The Mozilla Open Badges Initiative promotes an open web by encouraging individuals or organizations to create, administer and verify badges. Check out this video from Doug Belshaw to learn more about open badges:

Don’t wait to share your ideas and work
So much great work is being done to make the internet open, accessible and meaningful for everyone. I went to a session hosted by the Open Knowledge Foundation, OpenStreetMap, MozillaWiki, Wikimedia UK, and Creative Commons where we discussed how to improve collaboration and sharing among communities who take more “open” approaches.
Something we all agree on: Share your ideas, challenges, process and products early – don’t wait till you’re “finished”! Sharing openly and early on will result in more innovative products, better research, and improved learning experiences.

Privacy concerns and open web
I’ve been wondering how the open web movement will impact our privacy. Turns out, many others are thinking about this too. There was a thread of Mozfest sessions dedicated to privacy, and during the festival Mozilla announced Lightbeam, a Firefox add-on that shows the relationship between the sites you visit and third-party sites, making our interactions and experiences much more transparent.

Through myshadow.org, you can calculate your “digital shadow” and discover ways to reduce traces of your activity. Check out the game Data Dealer if you’re interested in learning more about what’s done with your information online.

For more highlights from Mozfest, check out the Mozfest Tumblr page.

A version of this post was originally published on WorkingExamples.org.

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Connecting families and classrooms

I defended my dissertation this week…and passed!

Here are the slides from my presentation.

Take a look at my working examples to learn more about the Family Share Project and the research study. If you’re really inspired you can read the whole dissertation (hah!). I have a few publications in the works too…more about that later.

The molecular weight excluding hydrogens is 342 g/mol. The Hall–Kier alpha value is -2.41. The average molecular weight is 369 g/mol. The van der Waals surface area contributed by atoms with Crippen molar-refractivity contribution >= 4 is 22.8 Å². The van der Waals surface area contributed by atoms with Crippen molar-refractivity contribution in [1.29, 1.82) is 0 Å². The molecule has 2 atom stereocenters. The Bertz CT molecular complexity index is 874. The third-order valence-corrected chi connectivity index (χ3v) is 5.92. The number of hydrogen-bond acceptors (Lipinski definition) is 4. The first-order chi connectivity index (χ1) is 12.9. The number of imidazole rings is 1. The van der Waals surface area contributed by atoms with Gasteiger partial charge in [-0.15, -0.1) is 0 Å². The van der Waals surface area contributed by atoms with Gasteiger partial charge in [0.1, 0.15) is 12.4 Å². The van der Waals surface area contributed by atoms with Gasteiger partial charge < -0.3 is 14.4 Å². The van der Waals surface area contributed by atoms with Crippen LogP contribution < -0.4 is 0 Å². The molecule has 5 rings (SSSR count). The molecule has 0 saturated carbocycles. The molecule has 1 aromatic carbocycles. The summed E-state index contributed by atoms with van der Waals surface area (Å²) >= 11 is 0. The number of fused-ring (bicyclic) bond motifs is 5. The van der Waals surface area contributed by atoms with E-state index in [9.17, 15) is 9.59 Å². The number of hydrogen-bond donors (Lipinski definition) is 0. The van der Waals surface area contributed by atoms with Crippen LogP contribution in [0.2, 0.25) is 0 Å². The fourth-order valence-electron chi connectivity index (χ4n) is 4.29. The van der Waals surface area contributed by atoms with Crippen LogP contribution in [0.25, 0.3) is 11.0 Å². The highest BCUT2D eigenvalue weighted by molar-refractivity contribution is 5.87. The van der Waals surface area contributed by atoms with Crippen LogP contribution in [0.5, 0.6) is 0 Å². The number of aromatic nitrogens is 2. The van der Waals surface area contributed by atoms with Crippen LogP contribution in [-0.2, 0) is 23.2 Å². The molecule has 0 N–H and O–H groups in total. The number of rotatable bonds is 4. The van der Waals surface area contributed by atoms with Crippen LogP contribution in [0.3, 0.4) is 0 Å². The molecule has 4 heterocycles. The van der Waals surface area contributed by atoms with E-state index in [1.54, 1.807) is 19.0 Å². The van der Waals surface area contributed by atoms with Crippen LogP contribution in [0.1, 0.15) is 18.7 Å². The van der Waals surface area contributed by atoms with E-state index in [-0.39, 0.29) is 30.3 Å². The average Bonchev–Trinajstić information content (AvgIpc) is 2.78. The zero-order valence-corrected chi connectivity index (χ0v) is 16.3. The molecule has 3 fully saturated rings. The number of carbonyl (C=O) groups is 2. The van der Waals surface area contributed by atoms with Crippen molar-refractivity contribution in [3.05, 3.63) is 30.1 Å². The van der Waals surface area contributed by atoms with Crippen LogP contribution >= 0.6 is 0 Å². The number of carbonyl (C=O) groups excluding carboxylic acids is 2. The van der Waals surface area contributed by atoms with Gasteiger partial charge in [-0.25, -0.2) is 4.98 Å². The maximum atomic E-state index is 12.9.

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Fun at Sandbox Summit

Last week I attended Sandbox Summit at MIT! The conference was a mix of educators, researchers and folks from the toy and children’s media industry. I got some cool stuff in my “swag bag”; discussed kids, media and learning from a new perspective; and saw some really fantastic presentations. A few of my favorites…

Fred Newman was magical. He sang, he acted, he made me laugh, but most importantly he demonstrated the power of sound in telling a story and eliciting emotions. Sound can significantly alter our experiences. Think about watching a horror movie with no sound – it’s not really that scary without the freaky music leading up to something big. Clearly, this has implications for designing media for children, but for me, Fred Newman’s presentation was really a reminder to slow down, listen and appreciate all the natural sounds around us.

When asked what his favorite thing he ever made was Dale Dougherty responded, “Make Magazine”. Dale changed my view on what being a ‘maker’ means. For example, he counts his love for cooking in his making activities. Being a “maker” doesn’t mean doing something grandiose or even techie. It’s about exploring an interest and creating something that makes you happy. Maybe that’s baking a cake, knitting a blanket, taking photographs, building a shed, or making a scooter powered by an electric drill. Think about it like that and we’re all makers!  Check out Dale’s talk:

David Kleeman, President of the American Center for Children and Media, conducted a workshop on provocative kids’ television from around the world. We watched clips from TV programs that showed kids tinkering with tools outside and mixing foods in the kitchen. Yes, they were unsupervised and could have gotten hurt, but the kids were exploring, asking questions, and using their imaginations! Some of the TV programs covered serious topics, such as divorce, sexuality and physical disabilities. My favorite example was The Little Kid and the Beast (trailer) about some of the effects of divorce. Why don’t we see these kinds of programs in the U.S.? Why are parents so afraid to address serious issues with media?

And finally, Evan and Gregg Spiridellis, co-founders of JibJab Media and StoryBots shared their passion for kids and media. I love that they’re creating tools for kids and parents to create, learn and laugh together. Ok I admit it…I had some fun of my own.
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Check out their talk from Sandbox Summit:

Thanks so much to the folks at Sandbox Summit for putting together a great conference and for making their content available for us to share.

A version of this post was originally published on WorkingExamples.org.

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Digital Media and the Participation Gap

What’s the participation gap? What are some solutions for closing the gap?

I recently guest lectured at UCLA and had an opportunity to share my thoughts on digital media and the participation gap: